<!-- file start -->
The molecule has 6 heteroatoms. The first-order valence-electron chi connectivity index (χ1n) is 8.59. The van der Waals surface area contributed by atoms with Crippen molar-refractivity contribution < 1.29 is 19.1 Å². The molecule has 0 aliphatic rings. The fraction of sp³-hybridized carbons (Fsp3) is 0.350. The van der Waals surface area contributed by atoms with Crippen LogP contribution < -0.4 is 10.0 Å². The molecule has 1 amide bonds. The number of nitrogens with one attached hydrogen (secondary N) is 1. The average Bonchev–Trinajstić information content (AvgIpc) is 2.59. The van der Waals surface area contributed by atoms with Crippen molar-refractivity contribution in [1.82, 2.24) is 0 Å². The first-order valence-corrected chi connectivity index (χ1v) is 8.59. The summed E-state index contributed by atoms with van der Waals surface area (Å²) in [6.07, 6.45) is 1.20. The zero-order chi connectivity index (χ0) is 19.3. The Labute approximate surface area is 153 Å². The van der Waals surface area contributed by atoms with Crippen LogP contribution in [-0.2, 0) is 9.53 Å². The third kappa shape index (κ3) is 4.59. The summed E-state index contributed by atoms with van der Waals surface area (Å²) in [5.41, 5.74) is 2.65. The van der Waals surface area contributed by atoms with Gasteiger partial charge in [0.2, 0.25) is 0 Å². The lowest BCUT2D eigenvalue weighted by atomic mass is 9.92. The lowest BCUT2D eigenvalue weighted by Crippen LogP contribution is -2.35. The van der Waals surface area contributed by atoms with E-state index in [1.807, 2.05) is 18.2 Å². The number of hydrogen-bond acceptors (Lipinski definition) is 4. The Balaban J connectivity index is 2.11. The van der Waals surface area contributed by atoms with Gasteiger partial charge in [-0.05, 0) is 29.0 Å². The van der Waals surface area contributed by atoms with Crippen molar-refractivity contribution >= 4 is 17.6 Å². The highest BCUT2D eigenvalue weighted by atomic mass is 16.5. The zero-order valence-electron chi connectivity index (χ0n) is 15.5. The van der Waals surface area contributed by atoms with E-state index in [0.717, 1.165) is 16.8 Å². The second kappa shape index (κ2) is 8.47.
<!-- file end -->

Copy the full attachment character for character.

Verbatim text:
The molecule has 6 heteroatoms. The first-order valence-electron chi connectivity index (χ1n) is 8.59. The van der Waals surface area contributed by atoms with Crippen molar-refractivity contribution < 1.29 is 19.1 Å². The molecule has 0 aliphatic rings. The fraction of sp³-hybridized carbons (Fsp3) is 0.350. The van der Waals surface area contributed by atoms with Crippen LogP contribution < -0.4 is 10.0 Å². The molecule has 1 amide bonds. The number of nitrogens with one attached hydrogen (secondary N) is 1. The average Bonchev–Trinajstić information content (AvgIpc) is 2.59. The van der Waals surface area contributed by atoms with Crippen molar-refractivity contribution in [1.82, 2.24) is 0 Å². The first-order valence-corrected chi connectivity index (χ1v) is 8.59. The summed E-state index contributed by atoms with van der Waals surface area (Å²) in [6.07, 6.45) is 1.20. The zero-order chi connectivity index (χ0) is 19.3. The Labute approximate surface area is 153 Å². The van der Waals surface area contributed by atoms with Crippen LogP contribution in [-0.2, 0) is 9.53 Å². The third kappa shape index (κ3) is 4.59. The summed E-state index contributed by atoms with van der Waals surface area (Å²) in [5.41, 5.74) is 2.65. The van der Waals surface area contributed by atoms with Gasteiger partial charge in [0.2, 0.25) is 0 Å². The lowest BCUT2D eigenvalue weighted by atomic mass is 9.92. The lowest BCUT2D eigenvalue weighted by Crippen LogP contribution is -2.35. The van der Waals surface area contributed by atoms with E-state index in [1.807, 2.05) is 18.2 Å². The number of hydrogen-bond acceptors (Lipinski definition) is 4. The Balaban J connectivity index is 2.11. The van der Waals surface area contributed by atoms with Gasteiger partial charge in [-0.05, 0) is 29.0 Å². The van der Waals surface area contributed by atoms with Crippen molar-refractivity contribution >= 4 is 17.6 Å². The highest BCUT2D eigenvalue weighted by atomic mass is 16.5. The zero-order valence-electron chi connectivity index (χ0n) is 15.5. The van der Waals surface area contributed by atoms with E-state index in [0.717, 1.165) is 16.8 Å². The second kappa shape index (κ2) is 8.47.